http://www.smh.com.au/federal-politics/political-news/election-2016-voter-turnout-lowest-since-compulsory-voting-began-in-1925-20160808-gqnij2.html

  • Trefor Hunter 30th Dec '16 - 4:05pm

    How do we know that people with postal votes for their second homes aren’t voting twice in general elections? Marked registers would be required for both locations but how about a pilot in a particular Lib Dem target seat with many second homes/holiday cottages.

  • Surely one of the best bits of ID to have is a passport. Yes it has to be paid for but even at £72.50 that’s 14p per week over its ten year validity.

    Other than being a British citizen you don’t have to pass a test to get one and you don’t need to change it every time you move address. Since 2004 anyone born before 2nd September 1929 gets one for free. I have an elderly relative who is 88 years old and hasn’t left the country for years. However I have kept their passport valid purely for ID purposes.

    Perhaps a passport should be a standard Christmas gift for any young person. (£46)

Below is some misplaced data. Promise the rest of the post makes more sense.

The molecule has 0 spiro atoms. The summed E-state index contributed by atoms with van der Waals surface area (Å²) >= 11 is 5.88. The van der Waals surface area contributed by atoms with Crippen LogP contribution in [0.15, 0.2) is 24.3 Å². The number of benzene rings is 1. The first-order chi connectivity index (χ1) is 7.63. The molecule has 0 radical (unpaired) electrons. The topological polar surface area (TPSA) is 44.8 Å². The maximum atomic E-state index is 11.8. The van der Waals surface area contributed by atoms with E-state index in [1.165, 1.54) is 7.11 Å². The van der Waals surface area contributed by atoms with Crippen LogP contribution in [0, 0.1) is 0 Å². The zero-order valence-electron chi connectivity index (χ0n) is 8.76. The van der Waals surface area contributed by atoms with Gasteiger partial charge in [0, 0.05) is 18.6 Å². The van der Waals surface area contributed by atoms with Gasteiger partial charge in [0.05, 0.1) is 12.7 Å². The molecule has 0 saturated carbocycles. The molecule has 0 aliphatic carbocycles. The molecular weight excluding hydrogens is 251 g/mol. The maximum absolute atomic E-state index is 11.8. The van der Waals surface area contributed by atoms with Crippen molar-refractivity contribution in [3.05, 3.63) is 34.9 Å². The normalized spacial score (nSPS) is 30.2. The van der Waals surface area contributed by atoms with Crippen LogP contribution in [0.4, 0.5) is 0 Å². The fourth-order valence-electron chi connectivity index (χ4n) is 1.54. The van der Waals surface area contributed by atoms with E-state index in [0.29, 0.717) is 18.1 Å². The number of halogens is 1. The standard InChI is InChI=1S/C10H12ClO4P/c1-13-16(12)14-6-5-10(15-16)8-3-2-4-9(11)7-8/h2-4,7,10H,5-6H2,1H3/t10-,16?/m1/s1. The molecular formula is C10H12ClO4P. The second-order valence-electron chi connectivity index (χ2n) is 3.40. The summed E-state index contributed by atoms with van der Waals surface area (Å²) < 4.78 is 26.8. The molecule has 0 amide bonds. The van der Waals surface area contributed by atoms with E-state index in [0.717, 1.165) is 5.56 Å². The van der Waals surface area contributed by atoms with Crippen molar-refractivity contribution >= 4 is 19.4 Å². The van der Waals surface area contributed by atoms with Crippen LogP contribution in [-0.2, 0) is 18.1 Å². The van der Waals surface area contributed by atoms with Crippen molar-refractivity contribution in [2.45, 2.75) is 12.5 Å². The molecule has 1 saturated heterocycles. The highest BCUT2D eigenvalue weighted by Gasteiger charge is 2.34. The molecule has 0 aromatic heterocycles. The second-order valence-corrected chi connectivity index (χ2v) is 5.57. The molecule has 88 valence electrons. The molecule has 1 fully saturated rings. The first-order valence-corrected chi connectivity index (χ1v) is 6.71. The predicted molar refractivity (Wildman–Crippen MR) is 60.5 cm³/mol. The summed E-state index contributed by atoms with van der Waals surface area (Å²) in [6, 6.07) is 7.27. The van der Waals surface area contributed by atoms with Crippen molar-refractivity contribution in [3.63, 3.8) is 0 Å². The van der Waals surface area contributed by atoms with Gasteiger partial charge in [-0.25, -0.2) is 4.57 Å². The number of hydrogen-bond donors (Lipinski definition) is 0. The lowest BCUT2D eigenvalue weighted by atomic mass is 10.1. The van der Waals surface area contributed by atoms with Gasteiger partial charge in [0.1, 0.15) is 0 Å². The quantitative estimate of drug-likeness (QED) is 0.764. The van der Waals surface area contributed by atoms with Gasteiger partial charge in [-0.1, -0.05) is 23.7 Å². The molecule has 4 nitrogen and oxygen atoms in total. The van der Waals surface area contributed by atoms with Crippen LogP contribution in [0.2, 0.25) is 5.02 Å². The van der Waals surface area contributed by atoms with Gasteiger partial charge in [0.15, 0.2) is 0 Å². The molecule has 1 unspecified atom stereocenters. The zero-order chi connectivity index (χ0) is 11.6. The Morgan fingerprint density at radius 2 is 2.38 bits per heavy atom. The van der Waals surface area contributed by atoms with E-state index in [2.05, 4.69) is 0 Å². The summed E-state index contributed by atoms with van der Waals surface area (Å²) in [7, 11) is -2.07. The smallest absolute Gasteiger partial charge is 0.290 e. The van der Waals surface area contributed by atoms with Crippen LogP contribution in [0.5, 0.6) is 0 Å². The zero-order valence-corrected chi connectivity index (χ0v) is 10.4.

• Simon Banks 30th Dec '16 - 5:30pm

    Eddie’s point seems good. It has to be simple and strongly promoted. It should also be trialled in pilot areas (Birmingham?).

    If it’s left to voters to produce the sort of stuff that theoretically you need to collect a parcel from a Royal Mail sorting office, or actually to open a bank account, one consequence would be horrendous delays at polling stations during heavy general election voting as polling staff examined documents and got into arguments with angry voters about why certain things didn’t count.

  • Lorenzo Cherin 30th Dec '16 - 9:04pm

    Alex

    I understand your reason , and thus prefer an English parliament based in Nottingham !

  • Voting laws will always be a balance between preventing fraud and making it easy to participate. The US shows it’s easy to pass a seemingly reasonable law on voter ID, but then make the ID harder to obtain, or more expensive, or have your poll workers dispute the ID of people they think are on the other side. In other words, the crucial question is not the law but whether it’s administered in good faith.

  • @Robert – “Surely one of the best bits of ID to have is a passport. Yes it has to be paid for but even at £72.50 that’s 14p per week over its ten year validity. ”